The Board of Public Education Partners is adamantly opposed to tying high school graduation to state-mandated standardized tests. Because the Ohio General Assembly created these new graduation requirements in 2014, nearly 52,000 seniors across the state in Ohio’s Class of 2019 are now at risk of not receiving a high school diploma.
Those projected numbers are simply unacceptable.
High school exit exams tie standardized test scores to high school diplomas, but sadly, they can push students who miss the mark out of school into the streets, the unemployment lines, and the prisons.
There are no federal regulations that require tying graduation to standardized tests – Ohio is one of only 12 states that mandate high school exit exams, down from a high of 27 that had or had planned such tests. The current number is the lowest level since at least the mid-1990s.
In the last few years, 10 states have repealed high school exit exams. Alaska, Arizona, California, Georgia, Nevada, South Carolina, and Texas even decided to issue high school diplomas retroactively to thousands of students who had previously been awarded “certificates of participation” because of their scores on state tests.
According to the National Center for Fair & Open Testing (FairTest), exit exams deny diplomas to tens of thousands of U.S. students each year, regardless of whether they have stayed in school, completed other high school graduation requirements, and demonstrated competency in other ways.
A review by the National Research Council of the National Academy of Sciences concluded that high school graduation tests have done nothing to improve student achievement but have raised the dropout rate.
These tests give some students, who have worked hard, played by the rules, and stayed in school, the status of high school dropouts with the same barriers to future opportunities!
Adults without diplomas earn less, are less likely to be employed or have a stable family, and are more likely to be imprisoned, as exemplified by the phrase “the school-to-prison pipeline.”
Test defenders claim that end-of-course tests will benefit students with disabilities, English language learners, African American, Latino, and low-income students, but those are our children who are more likely to be denied a diploma for not passing the tests.
Test supporters say the exit exams “give value” to a diploma, but research shows the opposite is true.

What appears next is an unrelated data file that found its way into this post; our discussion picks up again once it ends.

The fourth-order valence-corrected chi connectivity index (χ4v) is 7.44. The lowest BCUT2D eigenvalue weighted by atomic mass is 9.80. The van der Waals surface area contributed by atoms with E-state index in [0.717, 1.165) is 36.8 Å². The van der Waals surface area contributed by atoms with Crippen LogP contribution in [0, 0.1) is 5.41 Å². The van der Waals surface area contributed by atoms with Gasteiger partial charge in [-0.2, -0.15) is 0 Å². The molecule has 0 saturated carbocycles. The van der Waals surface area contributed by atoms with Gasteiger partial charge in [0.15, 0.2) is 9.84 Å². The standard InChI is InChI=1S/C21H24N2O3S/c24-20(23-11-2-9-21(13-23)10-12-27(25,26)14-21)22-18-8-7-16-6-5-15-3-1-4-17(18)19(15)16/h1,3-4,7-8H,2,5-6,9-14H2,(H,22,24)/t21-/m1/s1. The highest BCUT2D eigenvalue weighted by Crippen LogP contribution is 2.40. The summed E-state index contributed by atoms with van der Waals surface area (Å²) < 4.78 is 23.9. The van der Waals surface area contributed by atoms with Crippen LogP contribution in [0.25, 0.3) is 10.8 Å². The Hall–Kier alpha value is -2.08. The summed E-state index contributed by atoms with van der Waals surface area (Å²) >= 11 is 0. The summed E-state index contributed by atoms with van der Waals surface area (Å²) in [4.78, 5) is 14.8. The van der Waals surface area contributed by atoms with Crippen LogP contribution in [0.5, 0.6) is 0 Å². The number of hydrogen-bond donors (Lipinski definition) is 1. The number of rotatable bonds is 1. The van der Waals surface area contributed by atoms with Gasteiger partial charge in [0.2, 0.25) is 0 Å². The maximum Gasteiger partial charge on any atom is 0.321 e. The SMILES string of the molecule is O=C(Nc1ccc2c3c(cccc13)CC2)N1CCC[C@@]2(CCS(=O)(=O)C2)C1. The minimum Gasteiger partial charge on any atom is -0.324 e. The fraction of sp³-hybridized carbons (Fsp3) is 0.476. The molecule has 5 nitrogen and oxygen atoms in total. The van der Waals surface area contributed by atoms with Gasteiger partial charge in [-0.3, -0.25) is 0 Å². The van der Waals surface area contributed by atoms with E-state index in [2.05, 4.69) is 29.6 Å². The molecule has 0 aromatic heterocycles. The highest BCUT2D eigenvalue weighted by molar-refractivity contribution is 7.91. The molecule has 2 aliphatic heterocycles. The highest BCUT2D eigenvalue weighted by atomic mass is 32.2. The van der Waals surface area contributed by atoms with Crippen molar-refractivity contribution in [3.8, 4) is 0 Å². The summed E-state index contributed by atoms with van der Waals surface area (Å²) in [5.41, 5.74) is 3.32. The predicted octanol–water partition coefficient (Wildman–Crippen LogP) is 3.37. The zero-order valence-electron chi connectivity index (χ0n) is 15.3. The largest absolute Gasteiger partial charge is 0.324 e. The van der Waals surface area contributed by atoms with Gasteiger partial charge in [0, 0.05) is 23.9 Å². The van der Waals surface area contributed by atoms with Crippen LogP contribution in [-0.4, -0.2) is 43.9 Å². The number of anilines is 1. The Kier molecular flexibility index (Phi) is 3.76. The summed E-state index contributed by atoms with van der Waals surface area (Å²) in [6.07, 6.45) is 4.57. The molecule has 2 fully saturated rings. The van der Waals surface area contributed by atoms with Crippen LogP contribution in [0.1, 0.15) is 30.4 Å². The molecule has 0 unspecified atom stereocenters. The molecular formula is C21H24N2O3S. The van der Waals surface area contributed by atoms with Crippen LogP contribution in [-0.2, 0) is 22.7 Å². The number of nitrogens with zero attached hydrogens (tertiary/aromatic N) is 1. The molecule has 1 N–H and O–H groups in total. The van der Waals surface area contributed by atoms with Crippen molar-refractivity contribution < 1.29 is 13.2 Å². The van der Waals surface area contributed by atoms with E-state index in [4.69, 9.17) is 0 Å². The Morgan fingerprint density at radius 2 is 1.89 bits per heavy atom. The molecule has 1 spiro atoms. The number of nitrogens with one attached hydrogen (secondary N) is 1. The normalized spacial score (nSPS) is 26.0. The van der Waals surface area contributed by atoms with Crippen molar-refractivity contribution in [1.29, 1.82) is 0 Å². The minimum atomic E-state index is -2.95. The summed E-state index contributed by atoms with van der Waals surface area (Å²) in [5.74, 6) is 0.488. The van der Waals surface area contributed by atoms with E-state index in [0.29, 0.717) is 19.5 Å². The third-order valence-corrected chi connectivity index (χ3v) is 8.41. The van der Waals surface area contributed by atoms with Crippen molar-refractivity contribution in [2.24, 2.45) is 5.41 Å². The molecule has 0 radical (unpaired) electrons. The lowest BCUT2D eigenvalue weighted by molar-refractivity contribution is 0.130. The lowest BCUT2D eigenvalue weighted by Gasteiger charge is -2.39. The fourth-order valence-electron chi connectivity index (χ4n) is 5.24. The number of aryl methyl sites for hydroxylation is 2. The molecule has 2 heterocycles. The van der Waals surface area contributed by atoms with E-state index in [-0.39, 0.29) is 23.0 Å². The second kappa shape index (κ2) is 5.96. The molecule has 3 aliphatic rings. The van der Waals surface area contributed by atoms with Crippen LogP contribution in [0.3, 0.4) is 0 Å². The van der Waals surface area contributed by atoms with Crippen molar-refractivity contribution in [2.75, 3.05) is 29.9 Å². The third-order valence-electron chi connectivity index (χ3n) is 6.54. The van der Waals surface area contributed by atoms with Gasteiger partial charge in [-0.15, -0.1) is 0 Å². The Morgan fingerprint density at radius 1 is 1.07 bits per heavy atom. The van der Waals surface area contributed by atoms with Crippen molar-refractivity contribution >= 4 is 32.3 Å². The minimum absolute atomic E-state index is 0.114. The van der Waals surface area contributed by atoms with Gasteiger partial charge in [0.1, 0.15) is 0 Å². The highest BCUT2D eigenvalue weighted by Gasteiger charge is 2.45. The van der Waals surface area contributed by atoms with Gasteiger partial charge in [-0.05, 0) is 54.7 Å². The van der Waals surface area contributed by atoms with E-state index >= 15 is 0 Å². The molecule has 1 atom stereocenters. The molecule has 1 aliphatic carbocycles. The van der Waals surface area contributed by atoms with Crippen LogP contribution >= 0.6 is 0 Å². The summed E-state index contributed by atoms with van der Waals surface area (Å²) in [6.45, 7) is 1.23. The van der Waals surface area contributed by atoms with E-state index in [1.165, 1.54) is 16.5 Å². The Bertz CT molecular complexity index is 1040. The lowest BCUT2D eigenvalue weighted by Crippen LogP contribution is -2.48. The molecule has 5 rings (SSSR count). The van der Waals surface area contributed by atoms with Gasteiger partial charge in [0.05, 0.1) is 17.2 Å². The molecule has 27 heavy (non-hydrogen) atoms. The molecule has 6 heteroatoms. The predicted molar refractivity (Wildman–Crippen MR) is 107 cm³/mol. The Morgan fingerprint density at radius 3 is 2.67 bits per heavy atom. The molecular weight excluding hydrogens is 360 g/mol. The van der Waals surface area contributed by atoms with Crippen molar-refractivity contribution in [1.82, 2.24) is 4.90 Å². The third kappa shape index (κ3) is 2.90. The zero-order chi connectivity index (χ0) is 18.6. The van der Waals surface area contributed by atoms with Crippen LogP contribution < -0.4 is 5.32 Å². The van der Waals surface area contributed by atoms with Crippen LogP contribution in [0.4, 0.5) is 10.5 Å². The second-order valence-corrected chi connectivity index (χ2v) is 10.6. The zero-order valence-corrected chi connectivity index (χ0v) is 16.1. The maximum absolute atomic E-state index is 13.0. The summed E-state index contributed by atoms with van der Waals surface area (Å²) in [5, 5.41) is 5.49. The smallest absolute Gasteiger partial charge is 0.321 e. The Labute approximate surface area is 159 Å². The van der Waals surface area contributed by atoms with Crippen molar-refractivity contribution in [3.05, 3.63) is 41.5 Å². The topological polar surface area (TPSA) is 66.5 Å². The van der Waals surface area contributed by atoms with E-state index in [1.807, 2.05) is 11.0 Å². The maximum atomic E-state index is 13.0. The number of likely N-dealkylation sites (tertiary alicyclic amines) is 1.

Advocates of this test and punish system also insist that the assessments bring “increased rigor,” but no evidence proves that an increase in assessments can improve student performance.
A student’s transcript, not a test score, is what makes a high school diploma “worth more than the paper it’s printed on,” and it gives the most reliable picture of a student’s readiness for college and career. Two major studies confirmed that high school grades are much stronger predictors of undergraduate performance than are standardized test scores. The High School GPA remains the best predictor of college success.
Test scores should be only one part of a student’s high school record that includes credits earned, courses taken, activities, service, attendance, projects, and other indicators of academic accomplishment.
Requirements for earning a diploma should be based on evaluation by local school district educators who know the student best – not on state “cut scores.”
Last year’s 23-member graduation work group recommended that high school students who passed their required courses and took all seven state tests, regardless of score, could graduate if they met at least two of the six other requirements the committee created, and the State Board of Education concurred with its recommendations.
Public Education Partners is respectfully requesting that the Ohio Legislature do what’s right for the Class of 2019 and Ohio’s future high school students who are at risk of not receiving a diploma.
Our elected officials must pass House Bill 630 to extend the 2017-2018 alternative pathways to the class of 2019, and then seriously work on the process of eliminating state-mandated exit testing as a high school graduation requirement for the class of 2020 and beyond.